How the wheels came off Kenatco’s transport dream
By Wainaina Wambu | May 3rd 2021
By the 1970s, Kenatco had established itself as a giant African transport firm playing a key role in cross-border trade.
It had a fleet of over 40 trucks and 80 taxis, employing 1,000 people and another 5,000 indirectly.
Kenatco would also sub-contract hundreds of trucks whenever a business opportunity arose.
The firm had the capacity to transport 12,000 tonnes of coffee monthly from neighbouring countries to the Mombasa Port.
Import goods transported across the region included machinery, vehicles, food and pharmaceuticals.
Kenatco’s trucks also delivered oil from Mombasa to Zambia and on the return trip, they would be loaded with copper.
Its other key markets and routes included Rwanda, Burundi, eastern Congo (then Zaire) and Sudan.
Kenatco’s fleet of taxis included luxury sedans such as Mercedes Benz and Ford.
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They were operated by smartly dressed and eloquent drivers.
In 1967, when handing over 16 saloon cars, including Ford Zephyrs to Kenatco, then Defence Minister the late Dr Njoroge Mungai stressed that the vehicles would be driven by “specially chosen drivers who speak English and Swahili.”
Kenatco was growing exponentially that it even mulled acquiring petrol stations.
Kenatco’s might was displayed when Kenya hosted the Organisation of African Unity (OAU) (now the African Union) in the early 1980s.
The government was to provide transport for the delegates using about 450 vehicles and had imported 90 Mercedes Benz cars for use by heads of state and ministers during the conference.
Kenatco cashed in, sub-contracting cars and minibuses from private owners and tour companies.
After the conference, Kenatco later bought 30 of the Mercedes Benz vehicles used during the conference to join its taxi fleet.
The German machines included the diesel-powered Mercedes 200 model and the petrol-propelled 250 model.
After the purchase, the firm’s then-boss Yuda Komora - during whose reign it collapsed - defended Kenatco, saying its services were not for “big people” but for all Kenyans and national service.
“What is Sh4.50 per kilometre when you consider the fact that you are being driven in a Mercedes Benz by a well-disciplined and well-dressed driver and with your safety guaranteed till you reach your destination?” he posed at the time.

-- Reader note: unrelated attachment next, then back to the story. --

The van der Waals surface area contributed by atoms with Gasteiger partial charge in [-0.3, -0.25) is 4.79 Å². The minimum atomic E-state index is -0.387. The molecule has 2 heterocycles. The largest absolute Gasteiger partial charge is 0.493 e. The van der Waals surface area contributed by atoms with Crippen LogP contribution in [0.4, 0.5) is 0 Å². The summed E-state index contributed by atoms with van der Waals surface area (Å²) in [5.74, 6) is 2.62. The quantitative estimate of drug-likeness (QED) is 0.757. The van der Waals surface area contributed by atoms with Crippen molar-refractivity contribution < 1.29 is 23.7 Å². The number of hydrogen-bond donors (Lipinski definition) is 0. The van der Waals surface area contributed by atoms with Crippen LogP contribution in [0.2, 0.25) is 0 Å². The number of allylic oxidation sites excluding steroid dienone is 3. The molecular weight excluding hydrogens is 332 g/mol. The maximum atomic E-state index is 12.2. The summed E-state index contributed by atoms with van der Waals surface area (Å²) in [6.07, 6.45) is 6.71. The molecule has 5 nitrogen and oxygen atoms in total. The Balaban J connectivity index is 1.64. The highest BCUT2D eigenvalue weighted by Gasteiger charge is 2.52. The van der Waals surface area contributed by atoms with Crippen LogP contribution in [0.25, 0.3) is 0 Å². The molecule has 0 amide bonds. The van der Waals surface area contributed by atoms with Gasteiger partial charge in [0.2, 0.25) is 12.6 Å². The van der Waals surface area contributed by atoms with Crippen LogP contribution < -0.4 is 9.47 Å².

The firm also termed as misinformation claims that it had a monopoly to transport goods as its trucks were being hired by the National Cereals and Produce Board (NCPB) to ferry maize.
Under the deal, the firm sub-contracted 100 trucks that carried 140,000 bags of grain to Nakuru every fortnight.
However, the boom would not last long for the company that was established in November 1961.
Its pioneering directors included the late Kenneth Matiba, Joseph Wanjui and former vice president the late Joseph Murumbi, who served as an alternating director.
When the company, then known as the Kenya National Transport Cooperative, started experiencing financial woes, the government took it over through the Industrial and Commercial Development Corporation (ICDC).
This saw the original shareholders bought out and the firm renamed to the Kenya National Transport Company (Kenatco).
In October 1983, weighed down by interminable financial woes, it was placed under receivership.
Its problems had started manifesting when it registered over Sh17 million loss in 1981, falling into a severe liquidity crisis.
The receivership reasons were cited as under capitalisation and a streak of loss-making.
Kenatco’s efforts to raise medium-term capital were futile, and it had been operating in overdrafts and short-term loans.
The field had also got very competitive, with private sector players gaining ground in the markets it hitherto controlled.
In the late 1970s, its lucrative business in Zambia had been cut off owing to the closure of the Kenya–Tanzania border.
It could not withstand the competition from private transporters in Uganda, Zaire, Rwanda and Burundi.
Kenatco had enjoyed a monopoly transporting coffee, with its trucks having police protection.
In 1981, state protection would end, which saw the company stop transporting coffee for about four months owing to insecurity.
Its annual reports cited losses caused by the high cost of operating old and uneconomical vehicles. The company also blamed the prevailing economic slump and high inflation for the losses.
Lack of financing meant the company couldn’t replace 59 of its trucks and trailers. It was also owed millions of shillings by the Kenyan and Ugandan governments.
As a result, hundreds of workers were laid off, with its debts estimated at Sh80 million when it was put under receivership amid calls for prosecution of top management.
Looting was also bleeding the company dry. In some instances, the company’s assets were sold controversially at throwaway prices.
For example, in the late 1980s, some of its Mercedes Benz vehicles were sold for as low as Sh4,000.
Nalin V Rhanji, a Nairobi businessman who bought seven of the vehicles defended himself, claiming he’d bought “junk.”
Eight of the high-end vehicles were bought at Sh76,000 and two others for Sh18,000, with the lowest going for Sh4,000.
The businessman said they were grounded for a year before being sold.
Kenatco’s other assets sold controversially included plots, haulage trucks, trailers, workshop equipment, office fittings and furniture.
However, during the 1983 receivership, a separate entity Kenatco Taxis was set up to run cab operations.
But the company would also be placed under receivership in 1996 where it has been since and is now straddled by an over Sh1.2 billion debt that is still accruing interest. Plans to lift the receivership are now underway.
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